Using the Best Shutter Speed for Wedding Photography?

Wedding photography is possibly one of the most difficult and demanding areas of the industry. Things are happening all around you and it’s your job to ensure that you capture the moment perfectly, or risk ruining someone’s big day. Your photographs are going to be the memories that the couple, their families, and their friends hold on to.

Smoke around couple

Getting the settings on your camera right is critical—especially the shutter speed. Let’s discuss the best shutter speed for weddings.

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What Shutter Speed Is Best for Portraits?

When you first learn about portrait photography, shutter speed may be the last thing on your mind since it does not seem as important as in something like action or night photography.

portrait of girl

In this article I will explain why shutter speed is important in portrait photography and what the correct shutter speed should be.

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10 Ways That Understanding Your Camera Leads to Better Images

Perhaps you’ve heard this one before, or said even it yourself: I could take great pictures too, if I had your camera.

10 Ways That Understanding Your Camera Leads to Better Images

But saying pictures are great because of the camera is like saying Michael Jordan was great because of his shoes. Sure, the camera determines an image’s resolution, but give a $7,000 camera to a toddler and you’ll have a high resolution blur.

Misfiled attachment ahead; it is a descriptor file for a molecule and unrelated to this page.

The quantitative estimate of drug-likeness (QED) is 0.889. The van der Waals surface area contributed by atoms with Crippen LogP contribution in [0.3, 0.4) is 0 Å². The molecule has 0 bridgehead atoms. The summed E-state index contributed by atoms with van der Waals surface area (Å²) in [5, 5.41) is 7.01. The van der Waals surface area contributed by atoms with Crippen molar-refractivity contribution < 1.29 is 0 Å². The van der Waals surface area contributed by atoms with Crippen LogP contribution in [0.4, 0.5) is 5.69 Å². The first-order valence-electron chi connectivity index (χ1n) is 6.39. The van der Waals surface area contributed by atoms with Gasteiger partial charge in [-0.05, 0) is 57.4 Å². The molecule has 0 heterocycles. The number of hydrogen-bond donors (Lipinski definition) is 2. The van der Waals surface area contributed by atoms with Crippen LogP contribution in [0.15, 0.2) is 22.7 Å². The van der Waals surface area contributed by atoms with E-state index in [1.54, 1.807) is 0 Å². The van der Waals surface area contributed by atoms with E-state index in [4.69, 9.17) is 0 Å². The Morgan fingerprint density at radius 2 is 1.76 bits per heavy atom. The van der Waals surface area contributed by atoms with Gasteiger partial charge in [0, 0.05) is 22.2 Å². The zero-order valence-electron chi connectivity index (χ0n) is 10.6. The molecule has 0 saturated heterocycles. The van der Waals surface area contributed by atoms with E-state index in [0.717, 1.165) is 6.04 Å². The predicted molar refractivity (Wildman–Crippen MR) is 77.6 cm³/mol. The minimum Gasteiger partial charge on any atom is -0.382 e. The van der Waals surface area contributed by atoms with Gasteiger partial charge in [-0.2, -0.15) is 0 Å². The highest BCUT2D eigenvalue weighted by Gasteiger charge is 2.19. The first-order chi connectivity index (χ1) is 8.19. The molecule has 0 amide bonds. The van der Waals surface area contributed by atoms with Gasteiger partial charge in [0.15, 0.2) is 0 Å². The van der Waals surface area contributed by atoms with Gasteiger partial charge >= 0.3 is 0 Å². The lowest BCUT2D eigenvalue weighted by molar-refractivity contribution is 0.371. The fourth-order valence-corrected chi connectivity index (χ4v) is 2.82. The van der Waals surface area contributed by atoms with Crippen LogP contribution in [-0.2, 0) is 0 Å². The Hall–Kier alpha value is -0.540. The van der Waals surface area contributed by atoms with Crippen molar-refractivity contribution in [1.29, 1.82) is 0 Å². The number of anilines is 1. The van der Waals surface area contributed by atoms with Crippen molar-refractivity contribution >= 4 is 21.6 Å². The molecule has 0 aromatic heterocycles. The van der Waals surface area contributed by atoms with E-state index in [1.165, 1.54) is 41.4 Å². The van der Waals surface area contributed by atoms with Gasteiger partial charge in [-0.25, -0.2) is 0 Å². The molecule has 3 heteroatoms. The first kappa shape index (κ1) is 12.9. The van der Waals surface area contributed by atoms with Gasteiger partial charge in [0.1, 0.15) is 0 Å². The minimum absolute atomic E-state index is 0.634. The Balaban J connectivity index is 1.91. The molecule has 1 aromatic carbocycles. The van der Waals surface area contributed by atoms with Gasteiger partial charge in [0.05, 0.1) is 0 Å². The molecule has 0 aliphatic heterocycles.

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The Big Three Basics

Recently we’ve explained some basic equipment terms so today I thought I’d continue with the beginner’s guides and introduce a few basic technical terms, starting with the Big Three:

Shutter Speed. Put in 4-year-old language this is the amount of time the shutter on your camera stays open. It is therefore the length of time the image sensor (in a digital camera) or film (in an old skool camera) is exposed to light.

Photographs are, generally, captured very quickly and so shutter speeds are measured in fractions of a second. The larger the number underneath the 1 (the denominator) the faster the shutter speed.

Moving from one shutter speed to the next halves or doubles the amount of light getting in. Slow shutter speeds can be used to introduce some blurring into a photo (e.g. a blurred background) or used with a tripod to get good night time photos.

Aperture. Again, in 4-year-old language, this is the size of the opening in the lens when you take a photograph. The larger the opening the more light that gets through the lens and “hits”

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Understanding exposure: shutter speed, aperture, and ISO

When your camera is set on automatic, making a photograph is as simple as pressing the shutter release button. Somehow, the camera magically records just the right amount of light to render an image of the scene before it. But what is really going on? How does the camera know how to do that?

Read on to find out how a little knowledge about what goes into making an exposure can open up new worlds of creative possibilities.

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